The film also surprisingly spends a lot of time outside of the water which was interesting to see which speaks more towards the advancements in technology which took the animation here to another level. Finding Nemo looked good then but this is even better with the amount of detail on display here from underwater and all the other locales. Characters looked better as well and their movements looked a lot more fluid, especially Hank with his constant camouflaging and the movements of all his tentacles which would definitely have been hard to do back then. DeGeneres aside, the voice acting was excellent all around with the actors really committing to their roles.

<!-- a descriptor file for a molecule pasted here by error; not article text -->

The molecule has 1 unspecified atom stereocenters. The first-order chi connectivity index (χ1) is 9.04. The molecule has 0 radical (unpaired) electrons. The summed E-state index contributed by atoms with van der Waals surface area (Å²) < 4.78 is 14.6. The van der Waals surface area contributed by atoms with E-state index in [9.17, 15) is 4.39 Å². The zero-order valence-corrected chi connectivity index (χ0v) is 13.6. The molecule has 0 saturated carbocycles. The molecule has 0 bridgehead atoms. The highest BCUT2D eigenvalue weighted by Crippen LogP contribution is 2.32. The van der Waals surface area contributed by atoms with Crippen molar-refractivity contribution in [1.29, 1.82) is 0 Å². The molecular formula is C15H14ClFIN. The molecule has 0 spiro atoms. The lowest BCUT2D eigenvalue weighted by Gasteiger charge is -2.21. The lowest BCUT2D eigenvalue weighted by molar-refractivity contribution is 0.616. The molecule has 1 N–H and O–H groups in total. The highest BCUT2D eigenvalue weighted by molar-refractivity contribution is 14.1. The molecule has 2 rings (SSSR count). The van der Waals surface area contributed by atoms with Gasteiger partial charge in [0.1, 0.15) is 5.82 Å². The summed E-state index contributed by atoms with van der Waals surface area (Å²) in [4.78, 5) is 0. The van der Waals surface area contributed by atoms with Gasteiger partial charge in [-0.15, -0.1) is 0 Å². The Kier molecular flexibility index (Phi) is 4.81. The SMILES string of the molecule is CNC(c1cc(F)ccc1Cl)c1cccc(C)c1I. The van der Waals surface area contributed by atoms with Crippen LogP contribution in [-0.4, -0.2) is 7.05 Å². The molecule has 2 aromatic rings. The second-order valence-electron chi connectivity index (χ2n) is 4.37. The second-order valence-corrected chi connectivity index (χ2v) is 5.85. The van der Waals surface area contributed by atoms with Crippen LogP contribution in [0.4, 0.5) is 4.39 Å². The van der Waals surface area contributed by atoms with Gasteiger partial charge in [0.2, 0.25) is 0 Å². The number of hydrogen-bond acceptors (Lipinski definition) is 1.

Overall, this film may not have been necessary but I’m glad it was made. Finding Nemo is a classic but this one takes it to a whole new level. This one just made me feel a lot more than most films and that’s something that doesn’t often happen.